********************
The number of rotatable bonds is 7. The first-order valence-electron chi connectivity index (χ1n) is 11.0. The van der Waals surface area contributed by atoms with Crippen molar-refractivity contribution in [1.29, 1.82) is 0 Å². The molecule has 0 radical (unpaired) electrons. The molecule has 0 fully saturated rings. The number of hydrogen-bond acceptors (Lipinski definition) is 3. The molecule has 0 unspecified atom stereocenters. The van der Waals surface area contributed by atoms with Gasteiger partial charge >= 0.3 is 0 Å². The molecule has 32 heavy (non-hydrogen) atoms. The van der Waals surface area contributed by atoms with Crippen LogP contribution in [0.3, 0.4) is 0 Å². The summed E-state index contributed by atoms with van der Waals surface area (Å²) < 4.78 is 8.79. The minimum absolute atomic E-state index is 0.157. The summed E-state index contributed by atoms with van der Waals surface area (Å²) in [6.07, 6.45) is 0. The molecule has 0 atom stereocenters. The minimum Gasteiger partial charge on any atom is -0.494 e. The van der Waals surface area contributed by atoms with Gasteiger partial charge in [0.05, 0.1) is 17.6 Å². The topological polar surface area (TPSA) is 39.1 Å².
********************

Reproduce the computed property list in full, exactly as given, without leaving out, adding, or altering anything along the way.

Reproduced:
The number of rotatable bonds is 7. The first-order valence-electron chi connectivity index (χ1n) is 11.0. The van der Waals surface area contributed by atoms with Crippen molar-refractivity contribution in [1.29, 1.82) is 0 Å². The molecule has 0 radical (unpaired) electrons. The molecule has 0 fully saturated rings. The number of hydrogen-bond acceptors (Lipinski definition) is 3. The molecule has 0 unspecified atom stereocenters. The van der Waals surface area contributed by atoms with Gasteiger partial charge >= 0.3 is 0 Å². The molecule has 32 heavy (non-hydrogen) atoms. The van der Waals surface area contributed by atoms with Crippen LogP contribution in [0.3, 0.4) is 0 Å². The summed E-state index contributed by atoms with van der Waals surface area (Å²) < 4.78 is 8.79. The minimum absolute atomic E-state index is 0.157. The summed E-state index contributed by atoms with van der Waals surface area (Å²) in [6.07, 6.45) is 0. The molecule has 0 atom stereocenters. The minimum Gasteiger partial charge on any atom is -0.494 e. The van der Waals surface area contributed by atoms with Gasteiger partial charge in [0.05, 0.1) is 17.6 Å². The topological polar surface area (TPSA) is 39.1 Å².